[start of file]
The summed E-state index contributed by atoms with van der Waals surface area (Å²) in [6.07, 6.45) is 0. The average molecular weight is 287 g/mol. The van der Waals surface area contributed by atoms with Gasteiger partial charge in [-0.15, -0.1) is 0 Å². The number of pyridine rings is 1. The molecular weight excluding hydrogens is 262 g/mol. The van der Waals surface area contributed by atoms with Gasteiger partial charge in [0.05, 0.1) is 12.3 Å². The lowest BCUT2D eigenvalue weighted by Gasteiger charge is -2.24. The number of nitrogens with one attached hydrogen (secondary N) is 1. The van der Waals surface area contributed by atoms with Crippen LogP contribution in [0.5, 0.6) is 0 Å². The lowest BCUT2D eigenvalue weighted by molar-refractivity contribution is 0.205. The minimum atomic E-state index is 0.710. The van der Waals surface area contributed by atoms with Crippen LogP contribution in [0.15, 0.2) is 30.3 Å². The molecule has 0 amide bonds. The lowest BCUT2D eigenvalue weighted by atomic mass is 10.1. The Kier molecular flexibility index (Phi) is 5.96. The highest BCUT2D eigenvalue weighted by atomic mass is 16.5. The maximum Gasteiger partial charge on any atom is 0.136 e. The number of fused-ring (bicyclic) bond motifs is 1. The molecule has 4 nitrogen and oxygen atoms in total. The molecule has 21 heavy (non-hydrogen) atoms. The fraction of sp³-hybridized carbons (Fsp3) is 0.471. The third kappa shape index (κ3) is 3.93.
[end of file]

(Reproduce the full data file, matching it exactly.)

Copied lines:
The summed E-state index contributed by atoms with van der Waals surface area (Å²) in [6.07, 6.45) is 0. The average molecular weight is 287 g/mol. The van der Waals surface area contributed by atoms with Gasteiger partial charge in [-0.15, -0.1) is 0 Å². The number of pyridine rings is 1. The molecular weight excluding hydrogens is 262 g/mol. The van der Waals surface area contributed by atoms with Gasteiger partial charge in [0.05, 0.1) is 12.3 Å². The lowest BCUT2D eigenvalue weighted by Gasteiger charge is -2.24. The number of nitrogens with one attached hydrogen (secondary N) is 1. The van der Waals surface area contributed by atoms with Crippen LogP contribution in [0.5, 0.6) is 0 Å². The lowest BCUT2D eigenvalue weighted by molar-refractivity contribution is 0.205. The minimum atomic E-state index is 0.710. The van der Waals surface area contributed by atoms with Crippen LogP contribution in [0.15, 0.2) is 30.3 Å². The molecule has 0 amide bonds. The lowest BCUT2D eigenvalue weighted by atomic mass is 10.1. The Kier molecular flexibility index (Phi) is 5.96. The highest BCUT2D eigenvalue weighted by atomic mass is 16.5. The maximum Gasteiger partial charge on any atom is 0.136 e. The number of fused-ring (bicyclic) bond motifs is 1. The molecule has 4 nitrogen and oxygen atoms in total. The molecule has 21 heavy (non-hydrogen) atoms. The fraction of sp³-hybridized carbons (Fsp3) is 0.471. The third kappa shape index (κ3) is 3.93.